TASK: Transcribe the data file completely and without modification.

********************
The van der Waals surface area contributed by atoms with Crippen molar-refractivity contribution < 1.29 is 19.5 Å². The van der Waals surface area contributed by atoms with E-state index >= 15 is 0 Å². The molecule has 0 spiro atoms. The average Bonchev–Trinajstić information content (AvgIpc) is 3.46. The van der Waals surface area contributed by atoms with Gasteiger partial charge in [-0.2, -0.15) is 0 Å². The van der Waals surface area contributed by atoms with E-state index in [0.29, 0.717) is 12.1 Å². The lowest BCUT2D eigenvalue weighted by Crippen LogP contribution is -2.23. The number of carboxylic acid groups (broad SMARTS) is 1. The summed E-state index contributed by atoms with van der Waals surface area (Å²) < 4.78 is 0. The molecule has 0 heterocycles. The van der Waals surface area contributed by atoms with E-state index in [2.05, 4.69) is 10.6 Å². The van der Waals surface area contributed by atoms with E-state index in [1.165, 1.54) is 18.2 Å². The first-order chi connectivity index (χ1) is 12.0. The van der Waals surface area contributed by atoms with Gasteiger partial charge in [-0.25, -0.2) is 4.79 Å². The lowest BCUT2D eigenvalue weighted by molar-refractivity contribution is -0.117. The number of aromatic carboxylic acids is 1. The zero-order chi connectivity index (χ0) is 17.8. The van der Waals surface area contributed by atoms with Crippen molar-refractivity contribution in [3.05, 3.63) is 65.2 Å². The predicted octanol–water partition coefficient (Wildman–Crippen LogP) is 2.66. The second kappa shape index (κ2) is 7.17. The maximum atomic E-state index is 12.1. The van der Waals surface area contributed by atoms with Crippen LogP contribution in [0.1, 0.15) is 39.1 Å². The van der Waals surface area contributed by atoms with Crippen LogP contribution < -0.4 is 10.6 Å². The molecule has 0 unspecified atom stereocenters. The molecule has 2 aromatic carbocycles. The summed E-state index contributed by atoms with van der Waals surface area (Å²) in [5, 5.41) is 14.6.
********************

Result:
The van der Waals surface area contributed by atoms with Crippen molar-refractivity contribution < 1.29 is 19.5 Å². The van der Waals surface area contributed by atoms with E-state index >= 15 is 0 Å². The molecule has 0 spiro atoms. The average Bonchev–Trinajstić information content (AvgIpc) is 3.46. The van der Waals surface area contributed by atoms with Gasteiger partial charge in [-0.2, -0.15) is 0 Å². The van der Waals surface area contributed by atoms with E-state index in [0.29, 0.717) is 12.1 Å². The lowest BCUT2D eigenvalue weighted by Crippen LogP contribution is -2.23. The number of carboxylic acid groups (broad SMARTS) is 1. The summed E-state index contributed by atoms with van der Waals surface area (Å²) < 4.78 is 0. The molecule has 0 heterocycles. The van der Waals surface area contributed by atoms with E-state index in [2.05, 4.69) is 10.6 Å². The van der Waals surface area contributed by atoms with E-state index in [1.165, 1.54) is 18.2 Å². The first-order chi connectivity index (χ1) is 12.0. The van der Waals surface area contributed by atoms with Gasteiger partial charge in [-0.25, -0.2) is 4.79 Å². The lowest BCUT2D eigenvalue weighted by molar-refractivity contribution is -0.117. The number of aromatic carboxylic acids is 1. The zero-order chi connectivity index (χ0) is 17.8. The van der Waals surface area contributed by atoms with Crippen molar-refractivity contribution in [3.05, 3.63) is 65.2 Å². The predicted octanol–water partition coefficient (Wildman–Crippen LogP) is 2.66. The second kappa shape index (κ2) is 7.17. The maximum atomic E-state index is 12.1. The van der Waals surface area contributed by atoms with Crippen LogP contribution in [0.1, 0.15) is 39.1 Å². The van der Waals surface area contributed by atoms with Crippen LogP contribution < -0.4 is 10.6 Å². The molecule has 0 unspecified atom stereocenters. The molecule has 2 aromatic carbocycles. The summed E-state index contributed by atoms with van der Waals surface area (Å²) in [5, 5.41) is 14.6.